Meditations | Study Guide

Marcus Aurelius

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Meditations | Book 8 | Summary



Book 8 begins with Aurelius attempting to identify his reasons for feeling disturbed by external impressions, and finding a degree of resolution by discovering "what is fit and useful." The idea is that this exercise helps put aside the desire for fame and wealth that is impressive to the masses for only a brief period of time. While only a few men have the destiny to become a Caesar or an Alexander and rule the world, all men, regardless of their station in life, have access to the disciplines of philosophical perspective of the most noted philosophers. Aurelius speculates on the control power and influence have over those who appear to wield it. In contrast, a simplicity of life and contentment with what is needed to sustain life while it lasts places a person in perfect control of himself. Within its own domain, he says, nobody can frustrate the mind. He quotes the philosopher Empledocles to support this thought: "The globe, once orbed and true, remains a sphere."

The interconnected concerns of individual and social life are one and the same. Be willing to show others the error of their ways with humility, Aurelius says; and at the same time, take what is valuable from the advice of others. Do not blame others.

An attachment to all that is temporary and subject to change means there is no way to avoid what is not wanted, just as there is no way to keep what is wanted. Knowing one's own nature and how to act on it is crucial to maintaining an even balance. Since everything exists for a reason, reason sustains the oppositions of certainty and uncertainty by establishing a middle ground.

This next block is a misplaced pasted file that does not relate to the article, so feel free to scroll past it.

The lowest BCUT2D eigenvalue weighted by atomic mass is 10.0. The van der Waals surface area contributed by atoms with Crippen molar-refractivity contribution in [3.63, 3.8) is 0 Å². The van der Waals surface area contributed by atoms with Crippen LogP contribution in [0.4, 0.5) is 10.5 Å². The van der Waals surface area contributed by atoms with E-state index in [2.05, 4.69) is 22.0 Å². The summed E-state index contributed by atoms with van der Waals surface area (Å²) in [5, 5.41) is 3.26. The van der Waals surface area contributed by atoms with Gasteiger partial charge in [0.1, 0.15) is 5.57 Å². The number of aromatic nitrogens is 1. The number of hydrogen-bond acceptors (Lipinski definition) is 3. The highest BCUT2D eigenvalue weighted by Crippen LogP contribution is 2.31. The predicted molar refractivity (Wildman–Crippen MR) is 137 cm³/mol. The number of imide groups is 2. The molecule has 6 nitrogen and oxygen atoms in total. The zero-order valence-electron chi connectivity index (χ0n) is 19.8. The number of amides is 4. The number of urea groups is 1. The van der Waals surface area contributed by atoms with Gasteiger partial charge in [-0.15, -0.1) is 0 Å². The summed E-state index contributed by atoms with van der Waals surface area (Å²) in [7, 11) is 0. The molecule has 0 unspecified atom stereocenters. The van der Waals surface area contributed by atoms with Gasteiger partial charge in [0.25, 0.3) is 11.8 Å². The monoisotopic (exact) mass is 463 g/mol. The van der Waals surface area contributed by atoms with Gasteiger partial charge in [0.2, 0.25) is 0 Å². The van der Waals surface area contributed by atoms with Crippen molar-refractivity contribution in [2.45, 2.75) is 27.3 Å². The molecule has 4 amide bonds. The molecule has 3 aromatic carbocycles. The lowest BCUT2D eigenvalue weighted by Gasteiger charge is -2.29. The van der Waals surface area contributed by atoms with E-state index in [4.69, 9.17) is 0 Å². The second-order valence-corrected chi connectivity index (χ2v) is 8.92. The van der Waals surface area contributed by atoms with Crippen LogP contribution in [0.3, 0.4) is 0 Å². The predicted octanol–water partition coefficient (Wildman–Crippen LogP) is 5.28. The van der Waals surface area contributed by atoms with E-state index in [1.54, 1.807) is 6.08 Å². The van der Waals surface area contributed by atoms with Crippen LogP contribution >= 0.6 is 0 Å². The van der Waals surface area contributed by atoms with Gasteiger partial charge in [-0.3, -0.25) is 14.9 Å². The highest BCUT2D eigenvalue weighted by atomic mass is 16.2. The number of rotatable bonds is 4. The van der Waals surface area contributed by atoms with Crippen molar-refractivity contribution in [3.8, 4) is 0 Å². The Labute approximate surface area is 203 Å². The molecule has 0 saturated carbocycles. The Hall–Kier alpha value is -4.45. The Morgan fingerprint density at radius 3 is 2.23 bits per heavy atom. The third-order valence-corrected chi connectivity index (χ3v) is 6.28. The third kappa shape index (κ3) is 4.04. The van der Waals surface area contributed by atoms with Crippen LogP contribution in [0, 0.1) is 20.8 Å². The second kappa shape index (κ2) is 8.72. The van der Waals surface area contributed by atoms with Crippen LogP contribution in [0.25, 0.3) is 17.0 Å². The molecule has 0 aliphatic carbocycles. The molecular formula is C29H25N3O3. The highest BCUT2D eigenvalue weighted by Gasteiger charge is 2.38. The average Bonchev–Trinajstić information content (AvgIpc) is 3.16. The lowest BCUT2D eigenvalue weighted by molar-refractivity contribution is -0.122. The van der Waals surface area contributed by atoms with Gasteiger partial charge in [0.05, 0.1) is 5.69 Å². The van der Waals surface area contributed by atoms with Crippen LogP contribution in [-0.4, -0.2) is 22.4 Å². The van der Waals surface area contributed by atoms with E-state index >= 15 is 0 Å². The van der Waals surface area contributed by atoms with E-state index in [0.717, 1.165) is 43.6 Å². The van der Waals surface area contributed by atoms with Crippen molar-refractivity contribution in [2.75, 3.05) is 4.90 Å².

Underlying Aurelius's Meditations in Book 8 is his main theme of the transience of life. He writes that by turning away from wondering over the "why" of things and their conditions, people should simply adhere to what is, because there is no answer available. In this kind of thinking Aurelius appears to be taking more the side of a random universe than the side of the Stoics and a systematic one.

The mystic concept of the self-contained soul as a sphere has played in and out of philosophy across the centuries. The idea adheres to the Greek concept of "perfect geometry," of which a sphere is considered to be the best example. The quote "A sphere once formed remains round and true" is attributed to the poet and pre-Socratic philosopher Empledocles, who viewed the cosmos as one of never-ending change and transmutation (including the soul), growth, and decay. The ideas of Empledocles certainly come forward in this book in its discussion of shifting change and cycle.

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